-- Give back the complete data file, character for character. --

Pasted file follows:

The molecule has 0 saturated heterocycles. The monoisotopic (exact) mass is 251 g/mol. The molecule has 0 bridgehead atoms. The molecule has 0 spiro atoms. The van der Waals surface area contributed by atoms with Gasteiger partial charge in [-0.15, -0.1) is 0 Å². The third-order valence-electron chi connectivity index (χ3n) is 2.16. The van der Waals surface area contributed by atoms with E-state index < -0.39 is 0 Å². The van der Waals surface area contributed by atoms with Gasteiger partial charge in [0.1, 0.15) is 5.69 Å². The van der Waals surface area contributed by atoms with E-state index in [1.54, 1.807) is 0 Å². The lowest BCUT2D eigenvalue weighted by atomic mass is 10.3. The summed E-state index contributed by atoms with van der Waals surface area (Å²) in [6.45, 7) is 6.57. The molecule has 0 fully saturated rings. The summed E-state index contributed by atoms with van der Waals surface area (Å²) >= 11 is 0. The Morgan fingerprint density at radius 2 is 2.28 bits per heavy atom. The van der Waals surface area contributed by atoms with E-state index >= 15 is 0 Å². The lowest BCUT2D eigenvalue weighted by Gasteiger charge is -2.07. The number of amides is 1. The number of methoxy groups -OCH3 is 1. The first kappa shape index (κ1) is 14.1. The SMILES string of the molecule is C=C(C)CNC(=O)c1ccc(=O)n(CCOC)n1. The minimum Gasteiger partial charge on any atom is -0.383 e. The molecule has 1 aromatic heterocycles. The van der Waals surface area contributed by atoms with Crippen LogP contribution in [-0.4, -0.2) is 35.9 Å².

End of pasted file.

The molecule has 0 saturated heterocycles. The monoisotopic (exact) mass is 251 g/mol. The molecule has 0 bridgehead atoms. The molecule has 0 spiro atoms. The van der Waals surface area contributed by atoms with Gasteiger partial charge in [-0.15, -0.1) is 0 Å². The third-order valence-electron chi connectivity index (χ3n) is 2.16. The van der Waals surface area contributed by atoms with E-state index < -0.39 is 0 Å². The van der Waals surface area contributed by atoms with Gasteiger partial charge in [0.1, 0.15) is 5.69 Å². The van der Waals surface area contributed by atoms with E-state index in [1.54, 1.807) is 0 Å². The lowest BCUT2D eigenvalue weighted by atomic mass is 10.3. The summed E-state index contributed by atoms with van der Waals surface area (Å²) in [6.45, 7) is 6.57. The molecule has 0 fully saturated rings. The summed E-state index contributed by atoms with van der Waals surface area (Å²) >= 11 is 0. The Morgan fingerprint density at radius 2 is 2.28 bits per heavy atom. The van der Waals surface area contributed by atoms with E-state index >= 15 is 0 Å². The lowest BCUT2D eigenvalue weighted by Gasteiger charge is -2.07. The number of amides is 1. The number of methoxy groups -OCH3 is 1. The first kappa shape index (κ1) is 14.1. The SMILES string of the molecule is C=C(C)CNC(=O)c1ccc(=O)n(CCOC)n1. The minimum Gasteiger partial charge on any atom is -0.383 e. The molecule has 1 aromatic heterocycles. The van der Waals surface area contributed by atoms with Crippen LogP contribution in [-0.4, -0.2) is 35.9 Å².